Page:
Tacky is the only word that seems appropriate to describe this film: tacky and maybe a little foolish.
Four strangers, Martin, Maureen, Jess and JJ meet on top of a tall building on New Year’s Eve all brought together by their mutual want to jump off said building. Instead of diving to their deaths, they instead agree to make a pact like all good strangers do to not kill themselves until Valentine’s Day. Why do you ask would four strangers agree upon such a personal request? The movie would like you to believe that these four are kindred spirits, brought together by their depressive tendencies. My personal take is that the filmmakers, like Martin, thought the story would be terribly sweet and maudlin with maybe a touch of humor and that we’d ignore small implausible inconsistencies like believing four strangers would make a pact with little protest and then laugh about it while watching the well timed sunrise.
To put it nicely, this film is a bit of a gross miscalculation. Using suicide as the driving force behind a story is always going to be tricky and movies that deal with the serious subject matter need to be befitted with the intelligence to handle such matter intelligently.
To put it frankly, this film is insulting. There are questions from the get go. Why do these people enjoy each other’s company beyond the calculated need of them to be in scenes together for the story to work? Why on earth am I supposed to root for Martin when his character’s story derives from him sleeping with an underage girl and then defending himself by saying she looked 25? Why do I care what happens to them when their four backstories are hardly touched upon and rather brushed through quickly but covered up with overbearing musical cues and sunsets or dancing or frolicking in the ocean waves so that the appears to have a message rather than being simply a mess.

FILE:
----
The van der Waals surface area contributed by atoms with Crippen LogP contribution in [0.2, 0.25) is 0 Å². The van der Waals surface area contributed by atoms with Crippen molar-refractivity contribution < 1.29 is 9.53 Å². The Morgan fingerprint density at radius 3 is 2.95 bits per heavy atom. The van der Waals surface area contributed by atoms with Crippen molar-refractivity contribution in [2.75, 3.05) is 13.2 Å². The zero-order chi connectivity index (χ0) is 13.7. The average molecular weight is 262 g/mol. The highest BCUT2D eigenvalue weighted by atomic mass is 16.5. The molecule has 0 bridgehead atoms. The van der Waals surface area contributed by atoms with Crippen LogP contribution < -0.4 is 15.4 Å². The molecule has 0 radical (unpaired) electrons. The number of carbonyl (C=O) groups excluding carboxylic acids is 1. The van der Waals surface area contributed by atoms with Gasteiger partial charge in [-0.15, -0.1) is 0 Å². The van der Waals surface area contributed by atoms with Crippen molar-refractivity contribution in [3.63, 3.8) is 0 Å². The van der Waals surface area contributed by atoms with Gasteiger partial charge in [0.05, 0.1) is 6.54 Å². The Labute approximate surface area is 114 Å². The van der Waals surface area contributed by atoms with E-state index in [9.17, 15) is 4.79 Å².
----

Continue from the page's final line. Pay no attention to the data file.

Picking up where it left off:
Now, I’ll clarify by saying that films can tell stories about suicide without it being overtly sanctimonious or offensive. I’m sure films can even tell stories with suicide involved and even inject humor into them. However, this story cannot and did not. Based on the novel written by Nick Hornby (who wrote the much better About a Boy which was accompanied by the much better film adaptation) and then filmed and adapted by Pascal Chaumeil and Jack Thorne, this film falls into all of the tropes of meet cutes as well as creating a disastrous screenplay that jumps from Plot A to Plot B with no rhyme or rhythm and introduces new problems or characteristics that are forgotten in a moment’s notice.
But what about the acting you ask? Surely with such a fine cast there should be something salvageable in this grossly obtuse film.
What about Pierce Brosnan? He’s good, right?
He’s good in the fact that he seems to be the only one in on the idea that Martin is insufferable and plays him as such, allowing his cowardly and selfish personality traits to shine through even if it wasn’t the writers intent.
Or how about Toni Collette? She was fantastic in About a Boy and can make the most of the worst material.
She surely can when she’s actually given material to work with. However, she seems mostly like an afterthought.
Imogen Poots? Isn’t she always the next big thing?
She could be if she channeled her charismatic energy into better movie choices.
Jesse Pinkman! Come on, Aaron Paul is riding high right now.
Yes, Jesse Pinkman. Everything we see Paul do in this film we’ve seen him do before and better with Jesse Pinkman.
When I first saw this trailer I thought I might like this film and now, after seeing the film I think I would have done better with stopping at the trailer. This film is a prime example of missed opportunities and wasted talent.
But hey- Life Itself and Begin Again are out this week!
A Long Way Down is now available OnDemand as well as to rent through Amazon or iTunes and will have a limited run in theaters on July 11th.